THAT SAID, AUTONOMOUS TECHNOLOGIES ARE NOT ONLY REPLACING HUMAN LABOR, THESE MACHINES ARE ALSO SURPASSING HUMANS IN THEIR ABILITY TO MONITOR THE PROCESSES OF FOOD PRODUCTION. Autonomous farming start-up Iron Ox is developing machine-learning algorithms to detect underdeveloped or sick plants, which can then be removed by robotic arms that constantly monitor the crops. The increased efficiency of these developments has the potential to make significant contributions to the creation of environmentally sustainable farming and agricultural processes. Last year, Hahn Family Wines joined forces with Verizon to implement a new set of sensors that continuously measure the moisture levels of the soil in their fields. Andy Mitchell, their Director of Viticulture, noted that this technology allows their team to closely monitor water usage, “Then we know we’ve put on too much water so we can cut back. It really helps us fine-tune our application methods” (Wired 2017).

Hannah Conway


VERTICAL FARMING REACHES NEW HEIGHTS

By 2050, the world’s population is expected to grow to 9.7 billion, with 2/3 living in urban areas. The food production industry must adjust accordingly. China in particular has struggled to feed its rising population, mostly due to growing urban centers encroaching on arable land sources; soil pollution resulting in toxic crops further complicates the issue. Their solution is to invest heavily in vertical farming. Beijing startup Alesca Life creates mobile farming units — hydroponic plants stacked in portable shipping containers or smaller, cabinet sized formats that can be bought by food retailers, processors, and even restaurants. The units are designed to fit easily within any urban center. Another example is Singapore, one of the most densely populated cities in the world — in its entirety, it has only 250 acres of farmable land. In order to feed an ever-growing population, the city has begun partnering with companies like Jack Ng’s Sky Greens. The firm has set up one of the first commercial vertical farms in Singapore to help feed the population and prove the concept. Surging investments in the development of these vertical and rotational farming applications has helped the technology advance and spread out into neighboring countries. The vertical farming movement is not just limited to Asia, in fact it’s gaining traction all across the globe. In France, startup Agricool raised $9.1 million in funding to grow food in mobile containers that will be placed in cities globally. U.S. based vertical farming startup Plenty is opening a 100,000 square foot indoor farm in Seattle, with the aim to, “deliver industry-leading yields of local, backyard-quality produce that’s completely GMO and pesticide-free” (Plenty 2017). Vertical farms boast the capability of producing 100x the standard yield of crops on a fraction of the land and using considerably less water than a conventional agricultural site. The science backs these claims up: recent studies of hydroponics have proven higher yields with more water efficiency, not to mention reduced emissions from drastically cutting back transported food. Other benefits include planting that does not rely on weather or seasons, zero-use of pesticides, and fresher produce delivered the day it is procured.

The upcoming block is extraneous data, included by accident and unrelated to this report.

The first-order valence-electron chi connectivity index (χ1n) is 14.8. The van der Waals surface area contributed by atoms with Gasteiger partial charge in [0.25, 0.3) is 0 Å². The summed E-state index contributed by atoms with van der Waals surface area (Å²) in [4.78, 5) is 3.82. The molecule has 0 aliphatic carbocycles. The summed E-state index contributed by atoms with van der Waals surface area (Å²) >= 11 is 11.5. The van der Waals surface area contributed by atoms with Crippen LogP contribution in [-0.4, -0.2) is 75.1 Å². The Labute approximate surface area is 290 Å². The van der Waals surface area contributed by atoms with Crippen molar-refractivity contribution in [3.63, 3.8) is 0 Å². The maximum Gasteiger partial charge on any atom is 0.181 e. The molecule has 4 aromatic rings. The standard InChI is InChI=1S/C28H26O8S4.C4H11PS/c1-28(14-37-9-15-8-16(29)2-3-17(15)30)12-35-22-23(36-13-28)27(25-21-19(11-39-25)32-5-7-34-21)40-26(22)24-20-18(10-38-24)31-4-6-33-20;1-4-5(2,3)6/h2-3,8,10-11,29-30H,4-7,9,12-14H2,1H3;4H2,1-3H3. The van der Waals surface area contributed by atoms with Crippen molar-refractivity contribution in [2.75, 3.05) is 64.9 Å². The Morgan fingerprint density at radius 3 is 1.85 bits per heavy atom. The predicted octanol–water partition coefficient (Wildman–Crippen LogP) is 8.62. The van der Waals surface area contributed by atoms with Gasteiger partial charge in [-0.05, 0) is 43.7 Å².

9


SYNTHETIC REVOLUTION Food production is not only changing its footprint – it’s also changing its very molecular structure. Since the first lab-grown burger patty was unveiled in 2013, funding to synthetic biology startups has more than tripled. Memphis Meats, backed by investors Bill Gates and Richard Branson, is developing a way to produce real meat from animal cells, “without the need to feed, breed and slaughter actual animals” (Memphis Meats 2017). But Memphis Meats is just one among many in the growing sector of synthetic food. Finless Foods aims to use cellular culture technology to mass manufacture marine food products that will resemble fish in look, taste and texture – the only difference being the way it’s produced. Clara foods even makes egg whites from genetically modified yeast. New Harvest is a nonprofit organization that aims to “reinvent the way we make animal products – without animals.” The company’s CEO, Isha Datar, predicts that the field of biogenetics will impact mainstream audiences in a matter of years: “It will be like open-source software… The cells are the code” (New Scientist 2017). The desired end game for these projects is clear: crueltyfree harvesting processes with a lessened environmental impact. “We expect our products to be better for the environment (requiring up to 90% fewer greenhouse gas emissions, land and water than conventionally-produced meat), the animals and public health” (WorldWatch 2017). Worldwide meat production has tripled over the last four decades and has increased 20 percent in the last ten years alone — this demand will only increase as the world’s population rises. The next wave of sustainability is less about individual choices. It’s more about how companies adopt and implement new technologies to make the practices of food production more sustainable. The next wave of food production will make people rethink the labels on their packages – and what words like organic, local, and vegan mean when they are divorced from nostalgic concepts of today’s conventional farms.